This information is intended for use by health professionals
Ursogal Tablets 150mg /
Ursodeoxycholic Acid Tablets 150mg.
Ursodeoxycholic acid (UDCA) Ph. Eur. 150mg per tablet.
Excipient(s) with known effect: 98mg of lactose per tablet.
For the full list of excipients, see section 6.1.
Ursogal Tablets 150mg/Ursodeoxycholic Acid Tablets 150mg are indicated for the dissolution of radiolucent cholesterol-rich gallstones in adults, including the elderly, and children with a functioning gallbladder.
Ursogal Tablets 150mg/Ursodeoxycholic Acid Tablets 150mg are indicated for hepatobiliary disorder associated with cystic fibrosis in children aged 6 years to less than 18 years.
Dissolution of radiolucent cholesterol-rich gallstones:
A daily dose of 8-10mg/kg (3 or 4 tablets of UDCA 150mg per day for most patients) is recommended. Obese patients may require a higher dose of UDCA (up to 15mg/kg/day).
This should be taken in two divided doses after meals, with at least half the dose being taken after the evening meal.
The time required for dissolution of gallstones is generally in the range of 6-24 months, and is dependent on the size and composition of the stones. Treatment should be regularly monitored (by cholecystograms) and continued for 3-4 months following the disappearance of the gallstones. Stones may recur after successful treatment. The time required to effect stone dissolution may be increased if UDCA is temporarily discontinued (for 3-4 weeks) during treatment.
The dose of UDCA for elderly patients and for children should be related to body weight (8-10mg/kg/day).
Children with cystic fibrosis aged 6 years to less than 18 years:
20mg/kg/day in 2-3 divided doses, with a further increase to 30mg/kg/day if necessary.
Method of administration
For oral use.
Hypersensitivity to the active substance or to any of the excipients listed in section 6.1.
UDCA should not be used in patients with:
- acute inflammation of the gall bladder or biliary tract
- occlusion of the biliary tract (occlusion of the common bile duct or a cystic duct)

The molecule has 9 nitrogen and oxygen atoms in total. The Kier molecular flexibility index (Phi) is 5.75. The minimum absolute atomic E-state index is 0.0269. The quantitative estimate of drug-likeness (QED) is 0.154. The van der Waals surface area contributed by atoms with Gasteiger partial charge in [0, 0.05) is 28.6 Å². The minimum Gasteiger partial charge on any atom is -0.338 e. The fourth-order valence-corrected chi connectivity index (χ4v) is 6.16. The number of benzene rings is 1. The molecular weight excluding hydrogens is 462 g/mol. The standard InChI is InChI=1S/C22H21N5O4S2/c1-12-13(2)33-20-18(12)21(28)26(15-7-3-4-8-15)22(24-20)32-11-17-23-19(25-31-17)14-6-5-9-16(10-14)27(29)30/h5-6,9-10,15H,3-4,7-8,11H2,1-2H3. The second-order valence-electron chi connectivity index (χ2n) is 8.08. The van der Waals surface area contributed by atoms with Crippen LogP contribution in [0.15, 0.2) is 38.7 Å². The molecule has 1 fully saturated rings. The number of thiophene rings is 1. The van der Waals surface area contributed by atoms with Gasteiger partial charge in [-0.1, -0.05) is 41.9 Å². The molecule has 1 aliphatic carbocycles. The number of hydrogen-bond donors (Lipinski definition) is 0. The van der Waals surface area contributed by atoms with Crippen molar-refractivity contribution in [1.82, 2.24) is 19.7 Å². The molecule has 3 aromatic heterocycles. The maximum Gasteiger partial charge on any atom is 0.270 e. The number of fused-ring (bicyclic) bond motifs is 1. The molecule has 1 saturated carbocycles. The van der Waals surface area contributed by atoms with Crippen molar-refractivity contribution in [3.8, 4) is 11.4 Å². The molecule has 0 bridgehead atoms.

- frequent episodes of biliary colic
- impaired contractility of the gall bladder.
UDCA is not suitable for the dissolution of radio-opaque calcified gallstones.
UDCA should not be used in patients who are pregnant, or may become pregnant.
UDCA should not be used in patients with active gastric or duodenal ulcers, or with intestinal or hepatic disorders which interfere with the enterohepatic circulation of bile acids e.g. ileal resection and stoma, regional ileitis, extra and intrahepatic cholestasis, severe, acute and chronic liver diseases.
Unsuccessful portoenterostomy or without recovery of good bile flow in children with biliary atresia.
UDCA should be taken under medical supervision.
During the first three months of treatment, the liver function parameters AST (SGOT), ALT (SGPT) and γ-GT should be monitored by the physician every four weeks, thereafter every three months.
In order to assess therapeutic progress and for timely detection of any calcification of the gallstones, depending on stone size, the gall bladder should be visualised (oral cholecystography) with overview and occlusion views in standing and supine positions (ultrasound control) six to ten months after the beginning of treatment.
If the gall bladder cannot be visualised on X-ray images, or in cases of calcified gallstones, impaired contractility of the gall bladder or frequent episodes of biliary colic, UDCA should not be used.
Female patients taking UDCA for dissolution of gallstones should use an effective non-hormonal method of contraception, since hormonal contraceptives may increase biliary lithiasis (see sections 4.5. and 4.6.).